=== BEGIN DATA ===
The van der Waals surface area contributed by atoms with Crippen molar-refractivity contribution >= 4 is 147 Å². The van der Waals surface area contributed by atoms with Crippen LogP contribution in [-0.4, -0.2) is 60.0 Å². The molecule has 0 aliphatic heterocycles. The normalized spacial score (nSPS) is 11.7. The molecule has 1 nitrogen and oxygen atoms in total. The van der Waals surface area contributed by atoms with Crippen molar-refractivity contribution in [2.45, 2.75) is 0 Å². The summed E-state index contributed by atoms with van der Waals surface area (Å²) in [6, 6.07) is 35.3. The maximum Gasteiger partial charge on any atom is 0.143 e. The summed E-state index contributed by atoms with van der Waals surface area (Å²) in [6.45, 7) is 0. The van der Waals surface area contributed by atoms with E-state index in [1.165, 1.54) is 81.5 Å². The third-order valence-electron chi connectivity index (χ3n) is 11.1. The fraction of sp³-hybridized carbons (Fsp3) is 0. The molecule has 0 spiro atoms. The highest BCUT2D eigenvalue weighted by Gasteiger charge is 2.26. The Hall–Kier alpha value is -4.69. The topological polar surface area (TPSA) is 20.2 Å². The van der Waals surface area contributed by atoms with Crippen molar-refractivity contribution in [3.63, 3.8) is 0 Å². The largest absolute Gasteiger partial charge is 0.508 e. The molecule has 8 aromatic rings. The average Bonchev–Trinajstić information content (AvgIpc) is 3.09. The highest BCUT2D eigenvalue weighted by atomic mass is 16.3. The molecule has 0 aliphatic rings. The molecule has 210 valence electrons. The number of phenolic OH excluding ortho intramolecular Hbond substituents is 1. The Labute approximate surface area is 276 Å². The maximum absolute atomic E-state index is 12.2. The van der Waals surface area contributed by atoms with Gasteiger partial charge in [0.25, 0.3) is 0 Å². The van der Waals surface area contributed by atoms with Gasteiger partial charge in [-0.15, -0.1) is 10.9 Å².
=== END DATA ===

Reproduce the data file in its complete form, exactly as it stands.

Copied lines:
The van der Waals surface area contributed by atoms with Crippen molar-refractivity contribution >= 4 is 147 Å². The van der Waals surface area contributed by atoms with Crippen LogP contribution in [-0.4, -0.2) is 60.0 Å². The molecule has 0 aliphatic heterocycles. The normalized spacial score (nSPS) is 11.7. The molecule has 1 nitrogen and oxygen atoms in total. The van der Waals surface area contributed by atoms with Crippen molar-refractivity contribution in [2.45, 2.75) is 0 Å². The summed E-state index contributed by atoms with van der Waals surface area (Å²) in [6, 6.07) is 35.3. The maximum Gasteiger partial charge on any atom is 0.143 e. The summed E-state index contributed by atoms with van der Waals surface area (Å²) in [6.45, 7) is 0. The van der Waals surface area contributed by atoms with E-state index in [1.165, 1.54) is 81.5 Å². The third-order valence-electron chi connectivity index (χ3n) is 11.1. The fraction of sp³-hybridized carbons (Fsp3) is 0. The molecule has 0 spiro atoms. The highest BCUT2D eigenvalue weighted by Gasteiger charge is 2.26. The Hall–Kier alpha value is -4.69. The topological polar surface area (TPSA) is 20.2 Å². The van der Waals surface area contributed by atoms with Crippen molar-refractivity contribution in [3.63, 3.8) is 0 Å². The largest absolute Gasteiger partial charge is 0.508 e. The molecule has 8 aromatic rings. The average Bonchev–Trinajstić information content (AvgIpc) is 3.09. The highest BCUT2D eigenvalue weighted by atomic mass is 16.3. The molecule has 0 aliphatic rings. The molecule has 210 valence electrons. The number of phenolic OH excluding ortho intramolecular Hbond substituents is 1. The Labute approximate surface area is 276 Å². The maximum absolute atomic E-state index is 12.2. The van der Waals surface area contributed by atoms with Gasteiger partial charge in [0.25, 0.3) is 0 Å². The van der Waals surface area contributed by atoms with Gasteiger partial charge in [-0.15, -0.1) is 10.9 Å².